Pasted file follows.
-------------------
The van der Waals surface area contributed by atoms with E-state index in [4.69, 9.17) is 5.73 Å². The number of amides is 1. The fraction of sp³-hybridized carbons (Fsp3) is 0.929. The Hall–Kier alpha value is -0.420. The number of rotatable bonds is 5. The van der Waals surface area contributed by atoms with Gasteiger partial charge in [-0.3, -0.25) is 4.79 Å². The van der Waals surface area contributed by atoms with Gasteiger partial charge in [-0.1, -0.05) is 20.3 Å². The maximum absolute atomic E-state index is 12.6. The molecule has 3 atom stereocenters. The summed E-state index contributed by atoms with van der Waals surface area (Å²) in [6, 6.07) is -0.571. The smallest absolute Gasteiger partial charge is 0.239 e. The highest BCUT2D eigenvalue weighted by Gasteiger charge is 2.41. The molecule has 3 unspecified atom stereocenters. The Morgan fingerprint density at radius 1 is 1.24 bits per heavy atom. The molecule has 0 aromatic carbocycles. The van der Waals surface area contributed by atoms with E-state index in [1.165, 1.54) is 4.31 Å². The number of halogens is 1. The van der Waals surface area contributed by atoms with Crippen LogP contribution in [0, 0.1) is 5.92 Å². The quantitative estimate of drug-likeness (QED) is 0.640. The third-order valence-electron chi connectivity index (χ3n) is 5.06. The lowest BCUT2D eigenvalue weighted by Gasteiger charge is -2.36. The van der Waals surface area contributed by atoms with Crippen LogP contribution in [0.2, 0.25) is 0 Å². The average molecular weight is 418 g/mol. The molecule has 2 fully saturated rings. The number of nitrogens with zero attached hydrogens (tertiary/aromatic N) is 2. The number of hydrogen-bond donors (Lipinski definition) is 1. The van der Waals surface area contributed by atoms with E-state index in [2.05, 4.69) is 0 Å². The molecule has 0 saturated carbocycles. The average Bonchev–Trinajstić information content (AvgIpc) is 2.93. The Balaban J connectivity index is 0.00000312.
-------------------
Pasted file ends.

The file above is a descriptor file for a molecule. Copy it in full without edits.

The van der Waals surface area contributed by atoms with E-state index in [4.69, 9.17) is 5.73 Å². The number of amides is 1. The fraction of sp³-hybridized carbons (Fsp3) is 0.929. The Hall–Kier alpha value is -0.420. The number of rotatable bonds is 5. The van der Waals surface area contributed by atoms with Gasteiger partial charge in [-0.3, -0.25) is 4.79 Å². The van der Waals surface area contributed by atoms with Gasteiger partial charge in [-0.1, -0.05) is 20.3 Å². The maximum absolute atomic E-state index is 12.6. The molecule has 3 atom stereocenters. The summed E-state index contributed by atoms with van der Waals surface area (Å²) in [6, 6.07) is -0.571. The smallest absolute Gasteiger partial charge is 0.239 e. The highest BCUT2D eigenvalue weighted by Gasteiger charge is 2.41. The molecule has 3 unspecified atom stereocenters. The Morgan fingerprint density at radius 1 is 1.24 bits per heavy atom. The molecule has 0 aromatic carbocycles. The van der Waals surface area contributed by atoms with E-state index in [1.165, 1.54) is 4.31 Å². The number of halogens is 1. The van der Waals surface area contributed by atoms with Crippen LogP contribution in [0, 0.1) is 5.92 Å². The quantitative estimate of drug-likeness (QED) is 0.640. The third-order valence-electron chi connectivity index (χ3n) is 5.06. The lowest BCUT2D eigenvalue weighted by Gasteiger charge is -2.36. The van der Waals surface area contributed by atoms with Crippen LogP contribution in [0.2, 0.25) is 0 Å². The average molecular weight is 418 g/mol. The molecule has 2 fully saturated rings. The number of nitrogens with zero attached hydrogens (tertiary/aromatic N) is 2. The number of hydrogen-bond donors (Lipinski definition) is 1. The van der Waals surface area contributed by atoms with E-state index in [2.05, 4.69) is 0 Å². The molecule has 0 saturated carbocycles. The average Bonchev–Trinajstić information content (AvgIpc) is 2.93. The Balaban J connectivity index is 0.00000312.